I am a bit ashamed because he is so trendy, but I have to say Haruki Murakami. I was given a copy of The Hard-boiled Wonderland and the End of the World and was hooked. I love the way he looks at the world. Yes, there are weird supernatural sexy things going on but most of all, I love his descriptions of everyday life. I love reading about the simple spaghetti he makes, the coffee he is drinking or what music he’s listening too. My own journals are full of drawings and descriptions of everyday life like that—all pretty boring I am sure. But occasionally I write or draw something that makes it to being published in Peter Arkle Newsnow just a Tumblr and not on newsprint, I am sad to say. I am always looking and hoping for something special to happen. I doubt I will ever have a truly supernatural experience like a visit from Murakami’s Sheepman. But I do sometimes come across smaller semi-magical moments on the street or subway or in a post office. Murakami’s books can be repetitive but I think that’s good too. It’s comforting to find all the familiar things again and again––like going to the same restaurant for lunch everyday.

As much as possible I like to look at real life. There is not always time, so sometimes I have to go with what I find online or in my head. But I LOVE when an assignment involves going to a real place and looking at real people or even just allows me to work in an observation from the real world. For example, I did an illustration about happiness for The New Yorker that included a bunch of people riding the subway. It was nice to give all of them ripped jeans, as that’s all I see people wearing these days.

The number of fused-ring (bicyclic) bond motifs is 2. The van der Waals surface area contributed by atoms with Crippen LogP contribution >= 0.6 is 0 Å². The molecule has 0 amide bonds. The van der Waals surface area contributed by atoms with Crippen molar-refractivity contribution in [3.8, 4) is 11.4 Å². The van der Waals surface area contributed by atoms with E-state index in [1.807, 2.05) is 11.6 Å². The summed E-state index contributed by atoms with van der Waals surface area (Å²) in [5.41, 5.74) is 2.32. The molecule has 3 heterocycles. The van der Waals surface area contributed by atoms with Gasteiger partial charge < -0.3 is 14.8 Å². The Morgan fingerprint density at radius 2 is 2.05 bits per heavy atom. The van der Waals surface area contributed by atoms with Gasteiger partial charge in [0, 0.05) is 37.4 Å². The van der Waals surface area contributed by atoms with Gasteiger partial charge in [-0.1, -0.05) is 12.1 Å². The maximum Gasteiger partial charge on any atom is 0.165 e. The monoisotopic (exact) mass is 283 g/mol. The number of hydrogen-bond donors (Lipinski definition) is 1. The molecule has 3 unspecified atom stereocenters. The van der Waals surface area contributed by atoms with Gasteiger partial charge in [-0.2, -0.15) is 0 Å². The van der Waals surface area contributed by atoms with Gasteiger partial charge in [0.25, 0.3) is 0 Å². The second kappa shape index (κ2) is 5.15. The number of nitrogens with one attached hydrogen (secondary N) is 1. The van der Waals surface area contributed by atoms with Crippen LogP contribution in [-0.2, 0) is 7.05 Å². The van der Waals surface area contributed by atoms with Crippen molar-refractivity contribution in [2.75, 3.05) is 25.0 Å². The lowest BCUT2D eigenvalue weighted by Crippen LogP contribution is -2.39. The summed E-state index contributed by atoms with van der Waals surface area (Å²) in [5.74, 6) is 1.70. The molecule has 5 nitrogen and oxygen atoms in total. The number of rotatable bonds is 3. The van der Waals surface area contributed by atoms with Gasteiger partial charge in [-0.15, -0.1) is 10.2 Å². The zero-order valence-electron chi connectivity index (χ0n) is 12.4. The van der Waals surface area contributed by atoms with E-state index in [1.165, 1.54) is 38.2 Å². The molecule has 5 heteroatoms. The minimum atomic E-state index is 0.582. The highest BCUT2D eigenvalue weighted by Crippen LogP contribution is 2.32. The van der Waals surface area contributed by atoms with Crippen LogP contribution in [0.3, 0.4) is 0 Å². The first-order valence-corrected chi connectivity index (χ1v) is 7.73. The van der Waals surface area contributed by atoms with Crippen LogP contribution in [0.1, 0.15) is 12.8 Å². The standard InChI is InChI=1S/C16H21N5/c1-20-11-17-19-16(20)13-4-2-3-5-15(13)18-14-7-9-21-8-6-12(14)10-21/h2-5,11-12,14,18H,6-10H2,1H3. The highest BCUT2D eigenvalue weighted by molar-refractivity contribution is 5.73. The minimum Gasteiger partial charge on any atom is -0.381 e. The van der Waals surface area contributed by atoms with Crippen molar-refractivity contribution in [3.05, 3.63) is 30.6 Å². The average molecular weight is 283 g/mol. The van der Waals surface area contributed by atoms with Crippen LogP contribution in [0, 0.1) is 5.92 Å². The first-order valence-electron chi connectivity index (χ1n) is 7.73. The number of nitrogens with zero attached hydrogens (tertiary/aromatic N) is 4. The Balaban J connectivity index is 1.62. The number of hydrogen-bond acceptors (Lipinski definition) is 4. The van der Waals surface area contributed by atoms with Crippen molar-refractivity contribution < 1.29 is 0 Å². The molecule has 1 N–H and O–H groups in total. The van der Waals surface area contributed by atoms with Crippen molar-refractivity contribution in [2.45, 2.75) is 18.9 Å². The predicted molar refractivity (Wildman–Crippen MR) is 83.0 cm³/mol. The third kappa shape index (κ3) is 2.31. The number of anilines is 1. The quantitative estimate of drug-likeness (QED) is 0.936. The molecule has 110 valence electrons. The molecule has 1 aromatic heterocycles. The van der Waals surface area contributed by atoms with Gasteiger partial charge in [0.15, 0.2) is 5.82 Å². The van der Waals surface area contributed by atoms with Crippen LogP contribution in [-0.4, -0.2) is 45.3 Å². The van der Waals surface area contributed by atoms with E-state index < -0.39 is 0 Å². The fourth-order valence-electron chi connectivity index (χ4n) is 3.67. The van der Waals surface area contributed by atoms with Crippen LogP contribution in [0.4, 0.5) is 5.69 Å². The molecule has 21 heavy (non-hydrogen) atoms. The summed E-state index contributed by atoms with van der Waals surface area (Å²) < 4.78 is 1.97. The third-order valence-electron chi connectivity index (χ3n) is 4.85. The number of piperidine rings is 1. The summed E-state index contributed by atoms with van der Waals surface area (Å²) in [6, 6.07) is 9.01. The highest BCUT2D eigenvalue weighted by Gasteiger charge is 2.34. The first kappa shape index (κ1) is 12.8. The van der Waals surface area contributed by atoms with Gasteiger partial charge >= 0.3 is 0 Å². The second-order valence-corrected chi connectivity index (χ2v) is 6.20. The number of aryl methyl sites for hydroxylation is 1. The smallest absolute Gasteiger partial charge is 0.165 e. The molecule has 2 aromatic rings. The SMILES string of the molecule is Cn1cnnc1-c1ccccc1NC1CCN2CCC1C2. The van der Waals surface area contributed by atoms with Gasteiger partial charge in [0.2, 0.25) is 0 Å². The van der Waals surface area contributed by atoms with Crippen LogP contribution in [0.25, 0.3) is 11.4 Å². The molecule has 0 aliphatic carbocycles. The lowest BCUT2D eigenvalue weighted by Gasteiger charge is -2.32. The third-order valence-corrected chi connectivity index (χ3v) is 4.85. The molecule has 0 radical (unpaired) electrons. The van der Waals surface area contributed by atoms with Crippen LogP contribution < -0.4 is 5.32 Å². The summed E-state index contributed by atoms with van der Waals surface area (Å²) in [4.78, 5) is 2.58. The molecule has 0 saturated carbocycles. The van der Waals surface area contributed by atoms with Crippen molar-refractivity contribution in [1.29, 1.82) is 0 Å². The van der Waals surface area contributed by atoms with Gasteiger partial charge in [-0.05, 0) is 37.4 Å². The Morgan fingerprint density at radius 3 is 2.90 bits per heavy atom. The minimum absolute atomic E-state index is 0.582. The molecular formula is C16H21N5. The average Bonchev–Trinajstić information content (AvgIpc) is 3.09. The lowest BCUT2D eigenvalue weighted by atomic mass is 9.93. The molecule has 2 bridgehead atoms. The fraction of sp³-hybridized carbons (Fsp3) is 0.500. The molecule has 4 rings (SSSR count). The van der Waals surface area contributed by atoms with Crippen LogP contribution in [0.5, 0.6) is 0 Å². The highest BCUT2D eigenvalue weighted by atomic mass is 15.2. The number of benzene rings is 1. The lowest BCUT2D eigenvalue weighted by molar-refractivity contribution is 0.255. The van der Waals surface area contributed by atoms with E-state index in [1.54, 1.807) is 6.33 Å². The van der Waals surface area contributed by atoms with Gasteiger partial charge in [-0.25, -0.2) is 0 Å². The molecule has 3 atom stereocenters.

I find working with other people much more of a challenge. I am so used to working on my own and the little routine I’ve made to cope with that. I never feel lonely. Amy is usually typing away just up the steps anyway. She is a really good editor. It’s great to be able to check that something makes sense or is as funny as I think it is before sending it out into the world.

I get up, work hard, go to the gym, have lunch and then do more work. My one worry is that I am missing out by not riding the subway or being involved in the culture of an office.

I was sent by Time to visit Diversity Plaza—a street in Jackson Heights, Queens (commissioned by Chelsea Kardokus). They wanted a spread showing all the people who hang out in what is one of the most diverse places in the world. I spent most of a day there taking photos and making notes. Then I drew a very complicated street scene involving as many people as I could fit. I find this kind of job really satisfying.

I would love to be paid to travel anywhere (near or far) to observe, with no brief other than to document in the best way possible whatever I come across or whatever adventures I have and then put it all together in some kind of publishable form.

I love working with Simon Glick. He’s actually an executive editor (more of words than art—ideas are most important to me anyway) at Bedford/St. Martin’s, part of Macmillan’s academic publishing house. We first worked together on Speak Up! An Illustrated Guide to Public Speaking. He started by asking me to sketch some ideas for images to go with one chapter, liked these and kept sending me more chapters. In the end I did 600 drawings. His ideas and edits, his sense of humor and his energy kept me going. We work together really well. I really think this is some of my cleverest work. It was challenging but so satisfying and I learned a lot.

I really love the detail-packed work of Peter Oumanski and Leif Parsons. I would have loved their work when I was a kid, too. I also love that Leif makes abstract sculptures that make me smile and that I would really like to own. Both these talented people have way better websites than me and are probably capable of squeezing in more detail per square inch than me.